TTP: The Role of Ratings

There is a particular aspect of Donald Trump’s approach to the presidency that may have been overlooked.

Television ratings.

Before 2016, Trump was steeped in the world of television ratings nearly as much as he was in real estate and commercial development. Television ratings form a key part of his way of separating success from failure, of what to do from what not to do.


Look at the dynamics of television ratings. The goal is to get people to watch. Why do they watch? There’s the easy and obvious answer: they like what they see. We assume that “liking what they see” means they enjoy the content, the characters, the setting, and the rest. It’s pleasing and fun. That’s what “like” means in a conventional outlook.

It has an unconventional meaning, too. An audience of television viewers may also like a program because they despise aspects of it. They “root against” selected characters and situations. They like to dislike, to ridicule the villain and the vile. They celebrate comeuppance, the delicious rewards of seeing the noxious and obnoxious having gotten what was coming to them. In television, provoking or outraging viewers lifts ratings.

In television, there’s no such thing as a bad reason for good ratings. The point—the only point—is to get people to watch. There is no other filter. Not decorum, not tradition, not the uplifting or some innately held vision of moderation. No one presses the channel’s numbers on a remote because they want to see moderation.

“The Apprentice” was a vital piece of Donald Trump’s success. The television show raised his profile, boosted his image, and enriched associated elements of his wider business holdings and dealings. Beyond “The Apprentice” we saw Donald Trump’s foray into professional wrestling, professional football, and professional beauty-contesting. All of them aimed for success in a particular way—in the attraction of an audience that translated into ratings. The spectacular, or its more reachable subset, the spectacle, was the mode of translation.

Take some of the words I’ve just employed: ratings, spectacle, audience. Now, bring up in your mind some of the regular sights and sounds of the Trump Presidency: arguments with reporters, brash and outlandish statements, open mockery and ridicule, and the rock-concert, stadium parking-lot feel of the rallies. The fit between the words and the impressions is natural.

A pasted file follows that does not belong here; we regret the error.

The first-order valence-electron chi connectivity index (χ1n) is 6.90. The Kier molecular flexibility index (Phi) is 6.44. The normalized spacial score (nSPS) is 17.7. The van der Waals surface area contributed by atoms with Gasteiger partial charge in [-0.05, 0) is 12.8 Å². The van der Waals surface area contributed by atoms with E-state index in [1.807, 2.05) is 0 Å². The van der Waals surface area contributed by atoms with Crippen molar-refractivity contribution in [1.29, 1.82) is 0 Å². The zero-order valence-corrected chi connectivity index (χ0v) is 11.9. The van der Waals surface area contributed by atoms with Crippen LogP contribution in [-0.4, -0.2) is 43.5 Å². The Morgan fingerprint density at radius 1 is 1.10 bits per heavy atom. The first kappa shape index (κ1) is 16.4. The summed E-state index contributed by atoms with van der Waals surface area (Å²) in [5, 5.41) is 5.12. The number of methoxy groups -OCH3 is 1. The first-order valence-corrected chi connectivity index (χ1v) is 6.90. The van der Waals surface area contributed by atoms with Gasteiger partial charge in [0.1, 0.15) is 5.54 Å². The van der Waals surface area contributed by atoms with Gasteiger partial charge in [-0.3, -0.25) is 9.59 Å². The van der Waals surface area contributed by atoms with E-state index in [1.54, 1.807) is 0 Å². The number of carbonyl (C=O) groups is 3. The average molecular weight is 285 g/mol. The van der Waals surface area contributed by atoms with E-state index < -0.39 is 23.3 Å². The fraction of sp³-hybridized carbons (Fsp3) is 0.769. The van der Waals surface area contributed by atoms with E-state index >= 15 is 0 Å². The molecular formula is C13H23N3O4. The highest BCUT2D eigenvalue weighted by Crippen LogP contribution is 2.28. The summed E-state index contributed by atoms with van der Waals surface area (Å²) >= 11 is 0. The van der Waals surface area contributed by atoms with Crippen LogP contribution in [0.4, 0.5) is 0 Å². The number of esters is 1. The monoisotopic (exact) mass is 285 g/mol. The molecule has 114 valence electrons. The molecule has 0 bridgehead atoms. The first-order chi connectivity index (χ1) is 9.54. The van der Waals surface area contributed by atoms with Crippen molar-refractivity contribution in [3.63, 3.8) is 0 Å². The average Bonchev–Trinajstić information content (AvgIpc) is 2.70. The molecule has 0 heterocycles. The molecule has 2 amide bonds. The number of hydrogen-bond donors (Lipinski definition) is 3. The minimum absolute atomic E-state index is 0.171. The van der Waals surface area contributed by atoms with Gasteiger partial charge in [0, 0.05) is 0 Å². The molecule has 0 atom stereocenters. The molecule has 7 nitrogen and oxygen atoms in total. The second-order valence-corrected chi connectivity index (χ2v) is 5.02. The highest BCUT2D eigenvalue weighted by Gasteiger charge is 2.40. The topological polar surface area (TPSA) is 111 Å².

For Donald Trump to be more presidential, as they say, he would have to shed his experience with television ratings. Put another way, it won’t ever happen. The imprint of television ratings is too deep, too much of his leadership identity to exchange it for something new and, in his mind, unnatural.

The leadership point here is that, as with POTUS 45, your background has also given you a deeply ingrained habit of defining success and failure. A particular period of time—complete with a set of experiences—has produced your way of acting as a leader. To switch it out for another technique or strategy just wouldn’t seem comfortable to you.

There are times, though, when a different way is required. Evidence mounts up to show that your preferred method is counter-productive or, worse, destructive. You need to be able to step back and accept the verdict of reality. You need to know when to turn off the television in your head.

Thanks for reading. All the best, Dan

(p.s. If you can, think about attending my upcoming Leadership Now Workshop, “Post-2018, POTUS 45, and the New Relevance of Andrew Jackson”, Wednesday, December 19, 3:30p-5:30p, Sullivan’s Steakhouse, Keystone Crossing, Indianapolis. $75 per person. Limited availability)